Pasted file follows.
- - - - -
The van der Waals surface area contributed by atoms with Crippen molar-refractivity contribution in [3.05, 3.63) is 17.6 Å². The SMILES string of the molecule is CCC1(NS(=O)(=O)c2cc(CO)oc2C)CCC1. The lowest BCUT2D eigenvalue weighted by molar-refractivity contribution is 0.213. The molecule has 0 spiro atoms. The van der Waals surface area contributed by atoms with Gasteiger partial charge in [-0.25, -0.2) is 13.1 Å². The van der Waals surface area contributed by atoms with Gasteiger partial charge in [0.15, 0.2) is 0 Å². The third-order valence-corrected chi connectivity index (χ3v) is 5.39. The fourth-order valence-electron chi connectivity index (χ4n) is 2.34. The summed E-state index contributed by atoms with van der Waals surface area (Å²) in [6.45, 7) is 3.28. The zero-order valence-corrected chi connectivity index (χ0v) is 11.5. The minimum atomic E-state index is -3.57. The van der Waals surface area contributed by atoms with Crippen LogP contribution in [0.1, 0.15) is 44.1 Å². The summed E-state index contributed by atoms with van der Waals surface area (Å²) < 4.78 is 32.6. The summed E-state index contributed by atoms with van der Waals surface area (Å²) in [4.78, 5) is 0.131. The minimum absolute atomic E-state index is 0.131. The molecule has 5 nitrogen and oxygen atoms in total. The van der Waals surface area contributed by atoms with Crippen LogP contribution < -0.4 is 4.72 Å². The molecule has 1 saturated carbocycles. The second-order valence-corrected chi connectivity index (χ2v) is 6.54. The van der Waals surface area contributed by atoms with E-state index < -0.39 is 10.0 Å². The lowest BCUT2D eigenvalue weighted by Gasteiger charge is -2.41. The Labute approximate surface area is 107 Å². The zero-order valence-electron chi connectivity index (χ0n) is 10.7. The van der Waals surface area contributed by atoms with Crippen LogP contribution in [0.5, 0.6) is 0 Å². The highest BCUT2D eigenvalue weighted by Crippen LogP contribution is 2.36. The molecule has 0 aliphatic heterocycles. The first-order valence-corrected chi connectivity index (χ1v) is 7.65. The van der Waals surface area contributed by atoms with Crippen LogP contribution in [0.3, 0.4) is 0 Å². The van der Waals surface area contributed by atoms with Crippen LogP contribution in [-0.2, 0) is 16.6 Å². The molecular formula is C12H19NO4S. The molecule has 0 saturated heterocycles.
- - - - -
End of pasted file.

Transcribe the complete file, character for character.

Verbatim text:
The van der Waals surface area contributed by atoms with Crippen molar-refractivity contribution in [3.05, 3.63) is 17.6 Å². The SMILES string of the molecule is CCC1(NS(=O)(=O)c2cc(CO)oc2C)CCC1. The lowest BCUT2D eigenvalue weighted by molar-refractivity contribution is 0.213. The molecule has 0 spiro atoms. The van der Waals surface area contributed by atoms with Gasteiger partial charge in [-0.25, -0.2) is 13.1 Å². The van der Waals surface area contributed by atoms with Gasteiger partial charge in [0.15, 0.2) is 0 Å². The third-order valence-corrected chi connectivity index (χ3v) is 5.39. The fourth-order valence-electron chi connectivity index (χ4n) is 2.34. The summed E-state index contributed by atoms with van der Waals surface area (Å²) in [6.45, 7) is 3.28. The zero-order valence-corrected chi connectivity index (χ0v) is 11.5. The minimum atomic E-state index is -3.57. The van der Waals surface area contributed by atoms with Crippen LogP contribution in [0.1, 0.15) is 44.1 Å². The summed E-state index contributed by atoms with van der Waals surface area (Å²) < 4.78 is 32.6. The summed E-state index contributed by atoms with van der Waals surface area (Å²) in [4.78, 5) is 0.131. The minimum absolute atomic E-state index is 0.131. The molecule has 5 nitrogen and oxygen atoms in total. The van der Waals surface area contributed by atoms with Crippen LogP contribution < -0.4 is 4.72 Å². The molecule has 1 saturated carbocycles. The second-order valence-corrected chi connectivity index (χ2v) is 6.54. The van der Waals surface area contributed by atoms with E-state index < -0.39 is 10.0 Å². The lowest BCUT2D eigenvalue weighted by Gasteiger charge is -2.41. The Labute approximate surface area is 107 Å². The zero-order valence-electron chi connectivity index (χ0n) is 10.7. The van der Waals surface area contributed by atoms with Crippen LogP contribution in [0.5, 0.6) is 0 Å². The highest BCUT2D eigenvalue weighted by Crippen LogP contribution is 2.36. The molecule has 0 aliphatic heterocycles. The first-order valence-corrected chi connectivity index (χ1v) is 7.65. The van der Waals surface area contributed by atoms with Crippen LogP contribution in [0.3, 0.4) is 0 Å². The van der Waals surface area contributed by atoms with Crippen LogP contribution in [-0.2, 0) is 16.6 Å². The molecular formula is C12H19NO4S. The molecule has 0 saturated heterocycles.